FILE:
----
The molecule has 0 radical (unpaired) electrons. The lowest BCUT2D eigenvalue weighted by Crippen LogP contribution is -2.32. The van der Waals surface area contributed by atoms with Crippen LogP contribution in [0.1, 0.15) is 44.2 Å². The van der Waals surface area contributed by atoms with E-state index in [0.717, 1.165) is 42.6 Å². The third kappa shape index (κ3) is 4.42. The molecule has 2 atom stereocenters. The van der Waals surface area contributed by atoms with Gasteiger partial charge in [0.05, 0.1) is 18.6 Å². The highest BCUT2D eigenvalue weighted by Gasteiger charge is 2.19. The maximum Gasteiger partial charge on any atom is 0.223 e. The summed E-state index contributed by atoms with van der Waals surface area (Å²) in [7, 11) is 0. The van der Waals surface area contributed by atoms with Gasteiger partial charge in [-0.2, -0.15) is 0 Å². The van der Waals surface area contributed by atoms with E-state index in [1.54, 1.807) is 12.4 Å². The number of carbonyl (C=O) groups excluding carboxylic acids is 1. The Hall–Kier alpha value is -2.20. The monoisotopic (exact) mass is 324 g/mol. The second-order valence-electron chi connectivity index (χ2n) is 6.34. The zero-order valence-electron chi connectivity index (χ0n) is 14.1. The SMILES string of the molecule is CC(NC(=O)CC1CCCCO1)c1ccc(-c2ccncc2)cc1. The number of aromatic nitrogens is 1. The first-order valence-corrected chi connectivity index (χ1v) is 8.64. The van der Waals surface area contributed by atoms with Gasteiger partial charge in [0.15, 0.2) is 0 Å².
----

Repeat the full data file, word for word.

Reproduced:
The molecule has 0 radical (unpaired) electrons. The lowest BCUT2D eigenvalue weighted by Crippen LogP contribution is -2.32. The van der Waals surface area contributed by atoms with Crippen LogP contribution in [0.1, 0.15) is 44.2 Å². The van der Waals surface area contributed by atoms with E-state index in [0.717, 1.165) is 42.6 Å². The third kappa shape index (κ3) is 4.42. The molecule has 2 atom stereocenters. The van der Waals surface area contributed by atoms with Gasteiger partial charge in [0.05, 0.1) is 18.6 Å². The highest BCUT2D eigenvalue weighted by Gasteiger charge is 2.19. The maximum Gasteiger partial charge on any atom is 0.223 e. The summed E-state index contributed by atoms with van der Waals surface area (Å²) in [7, 11) is 0. The van der Waals surface area contributed by atoms with Gasteiger partial charge in [-0.2, -0.15) is 0 Å². The van der Waals surface area contributed by atoms with E-state index in [1.54, 1.807) is 12.4 Å². The number of carbonyl (C=O) groups excluding carboxylic acids is 1. The Hall–Kier alpha value is -2.20. The monoisotopic (exact) mass is 324 g/mol. The second-order valence-electron chi connectivity index (χ2n) is 6.34. The zero-order valence-electron chi connectivity index (χ0n) is 14.1. The SMILES string of the molecule is CC(NC(=O)CC1CCCCO1)c1ccc(-c2ccncc2)cc1. The number of aromatic nitrogens is 1. The first-order valence-corrected chi connectivity index (χ1v) is 8.64. The van der Waals surface area contributed by atoms with Gasteiger partial charge in [0.15, 0.2) is 0 Å².